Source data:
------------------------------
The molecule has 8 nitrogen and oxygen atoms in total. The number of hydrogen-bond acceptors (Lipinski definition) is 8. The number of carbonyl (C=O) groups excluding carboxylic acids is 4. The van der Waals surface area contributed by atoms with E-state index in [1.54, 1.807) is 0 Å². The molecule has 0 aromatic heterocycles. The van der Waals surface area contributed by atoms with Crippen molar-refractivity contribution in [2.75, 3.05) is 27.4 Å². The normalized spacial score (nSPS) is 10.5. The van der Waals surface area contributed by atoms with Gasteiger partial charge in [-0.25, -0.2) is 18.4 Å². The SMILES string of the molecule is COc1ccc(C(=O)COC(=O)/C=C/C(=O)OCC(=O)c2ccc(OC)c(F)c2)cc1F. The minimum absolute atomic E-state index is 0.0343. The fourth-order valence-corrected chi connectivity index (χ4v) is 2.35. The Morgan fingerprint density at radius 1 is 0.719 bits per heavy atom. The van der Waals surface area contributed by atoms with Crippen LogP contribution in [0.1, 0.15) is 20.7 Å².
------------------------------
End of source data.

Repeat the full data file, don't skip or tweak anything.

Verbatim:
The molecule has 8 nitrogen and oxygen atoms in total. The number of hydrogen-bond acceptors (Lipinski definition) is 8. The number of carbonyl (C=O) groups excluding carboxylic acids is 4. The van der Waals surface area contributed by atoms with E-state index in [1.54, 1.807) is 0 Å². The molecule has 0 aromatic heterocycles. The van der Waals surface area contributed by atoms with Crippen molar-refractivity contribution in [2.75, 3.05) is 27.4 Å². The normalized spacial score (nSPS) is 10.5. The van der Waals surface area contributed by atoms with Gasteiger partial charge in [-0.25, -0.2) is 18.4 Å². The SMILES string of the molecule is COc1ccc(C(=O)COC(=O)/C=C/C(=O)OCC(=O)c2ccc(OC)c(F)c2)cc1F. The minimum absolute atomic E-state index is 0.0343. The fourth-order valence-corrected chi connectivity index (χ4v) is 2.35. The Morgan fingerprint density at radius 1 is 0.719 bits per heavy atom. The van der Waals surface area contributed by atoms with Crippen LogP contribution in [0.1, 0.15) is 20.7 Å².